• Officers found found five live corn snakes wrapped in stockings against the woman's chest
  • The corn snakes have reportedly become popular as a pet among animal lovers in China
  • People who smuggle rare species of wildlife forbidden by China can face five years to life in prison

A woman who was stopped by customs officers at the border between mainland China and Hong Kong due to the "weird" shape of her body turned out to have several snakes slithering inside her clothing.

China Customs posted on its WeChat account on July 8 that officers at Futian port in the city of Shenzhen stopped an unidentified woman with a "strange body shape" for an inspection and found five live corn snakes wrapped in stockings and hidden in her bra, South China Morning Post (SCMP) reported.

The customs officers seized the snakes and turned them over to the relevant authorities.

A customs officer at the Futian Port in Shenzhen, China spotted a suspicious woman with a “strange body shape,” and after inspection found that the woman...

According to the 2021 China Pet Industry White Paper by analytics company Pethadoop, supervised by the China Pet Industry Association, reptile collectors account for 5.8% of China's tens of millions of pet owners.

The corn brocade snake, native to the southeastern part of the United States, has reportedly become popular as a pet among animal lovers in China as it's not naturally aggressive and has different colors.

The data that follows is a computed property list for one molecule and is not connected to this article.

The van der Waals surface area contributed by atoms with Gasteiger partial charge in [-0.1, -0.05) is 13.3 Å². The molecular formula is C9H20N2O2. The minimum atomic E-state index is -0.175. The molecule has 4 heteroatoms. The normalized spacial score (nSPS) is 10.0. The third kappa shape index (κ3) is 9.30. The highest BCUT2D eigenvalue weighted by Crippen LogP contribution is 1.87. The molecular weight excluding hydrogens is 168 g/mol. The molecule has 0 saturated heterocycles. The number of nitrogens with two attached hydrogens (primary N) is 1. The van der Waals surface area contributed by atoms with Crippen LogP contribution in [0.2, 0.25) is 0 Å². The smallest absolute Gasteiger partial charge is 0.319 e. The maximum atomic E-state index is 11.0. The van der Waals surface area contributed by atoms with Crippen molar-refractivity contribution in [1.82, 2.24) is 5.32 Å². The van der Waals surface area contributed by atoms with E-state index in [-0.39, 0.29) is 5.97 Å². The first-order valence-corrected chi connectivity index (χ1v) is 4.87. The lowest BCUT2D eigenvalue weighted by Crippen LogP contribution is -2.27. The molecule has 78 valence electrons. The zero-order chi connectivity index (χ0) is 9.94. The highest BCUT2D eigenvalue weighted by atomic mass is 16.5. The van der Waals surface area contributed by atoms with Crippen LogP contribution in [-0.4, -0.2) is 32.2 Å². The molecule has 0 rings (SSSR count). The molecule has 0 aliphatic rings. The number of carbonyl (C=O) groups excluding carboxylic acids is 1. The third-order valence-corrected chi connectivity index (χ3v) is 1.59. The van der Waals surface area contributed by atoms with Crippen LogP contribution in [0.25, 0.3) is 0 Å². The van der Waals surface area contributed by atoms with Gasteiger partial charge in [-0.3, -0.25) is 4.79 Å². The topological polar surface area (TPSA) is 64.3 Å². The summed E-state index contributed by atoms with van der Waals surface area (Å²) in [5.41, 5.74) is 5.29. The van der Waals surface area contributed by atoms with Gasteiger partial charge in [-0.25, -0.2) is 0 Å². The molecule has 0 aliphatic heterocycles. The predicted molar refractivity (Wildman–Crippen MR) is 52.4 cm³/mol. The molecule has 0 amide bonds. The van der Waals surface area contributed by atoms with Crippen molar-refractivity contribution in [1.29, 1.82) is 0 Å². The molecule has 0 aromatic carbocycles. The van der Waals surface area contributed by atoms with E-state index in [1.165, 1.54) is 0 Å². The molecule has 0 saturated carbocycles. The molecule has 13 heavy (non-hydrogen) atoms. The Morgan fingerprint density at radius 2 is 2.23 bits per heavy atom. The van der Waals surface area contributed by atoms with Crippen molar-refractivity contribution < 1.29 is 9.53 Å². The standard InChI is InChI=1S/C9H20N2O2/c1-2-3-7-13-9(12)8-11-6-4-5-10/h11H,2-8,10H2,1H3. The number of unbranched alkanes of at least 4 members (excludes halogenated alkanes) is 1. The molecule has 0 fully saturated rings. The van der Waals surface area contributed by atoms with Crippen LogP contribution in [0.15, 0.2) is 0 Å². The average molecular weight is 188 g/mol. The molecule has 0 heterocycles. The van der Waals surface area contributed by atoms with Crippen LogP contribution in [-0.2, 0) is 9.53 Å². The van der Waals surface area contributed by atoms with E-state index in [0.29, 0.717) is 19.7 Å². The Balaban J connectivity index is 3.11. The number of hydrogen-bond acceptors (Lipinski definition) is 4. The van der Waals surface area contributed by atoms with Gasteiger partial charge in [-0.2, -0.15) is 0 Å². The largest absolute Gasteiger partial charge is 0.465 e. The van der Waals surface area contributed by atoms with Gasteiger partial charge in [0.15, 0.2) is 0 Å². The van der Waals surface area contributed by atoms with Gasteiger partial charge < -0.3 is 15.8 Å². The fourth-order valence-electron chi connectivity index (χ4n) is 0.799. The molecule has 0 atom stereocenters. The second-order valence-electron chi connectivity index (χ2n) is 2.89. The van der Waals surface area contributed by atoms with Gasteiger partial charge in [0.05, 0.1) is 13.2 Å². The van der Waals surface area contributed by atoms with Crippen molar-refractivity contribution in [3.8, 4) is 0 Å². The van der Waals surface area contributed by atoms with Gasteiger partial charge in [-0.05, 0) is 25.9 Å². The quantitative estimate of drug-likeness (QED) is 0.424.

China's customs regulations require animals imported from abroad to be declared and undergo quarantine examinations in order to prevent ecological disruption and damage, as well as transmission of foreign diseases.

Despite its strict enforcement of the regulations, many are still trying to smuggle exotic animals into the country as domesticated pets.

People who smuggle wildlife species forbidden by the state can be sentenced to five years in prison and a fine. If the circumstances are deemed serious, those caught can be sentenced to life in prison and confiscation of property, according to Vice Asia.

This is not the first time a peculiar item was seized and confiscated by Chinese customs, which frequently post their loot online for educational purposes.

In June, it caught a man hiding 112 Nintendo Switch game cards in his shoes.

In January, customs officers noticed a woman walking "strangely" at Chung Ying Street on the border between Shenzhen and Hong Kong. It turned out that the woman was hiding 2,415 SD cards in her underwear.

Just last month, a man was arrested for attempting to smuggle six live ball pythons, an endangered species and popular exotic pet, into the country by hiding the animals in cotton socks.

Meanwhile, online users were amused by the news of snakes being hidden inside a bra, with one commenter saying: "I wouldn't even touch them, never mind hide them in my bra."

"It is amazing that the officers are able to spot people with weird figures or expressions in the crowd," another user said.

Representational image (Snake)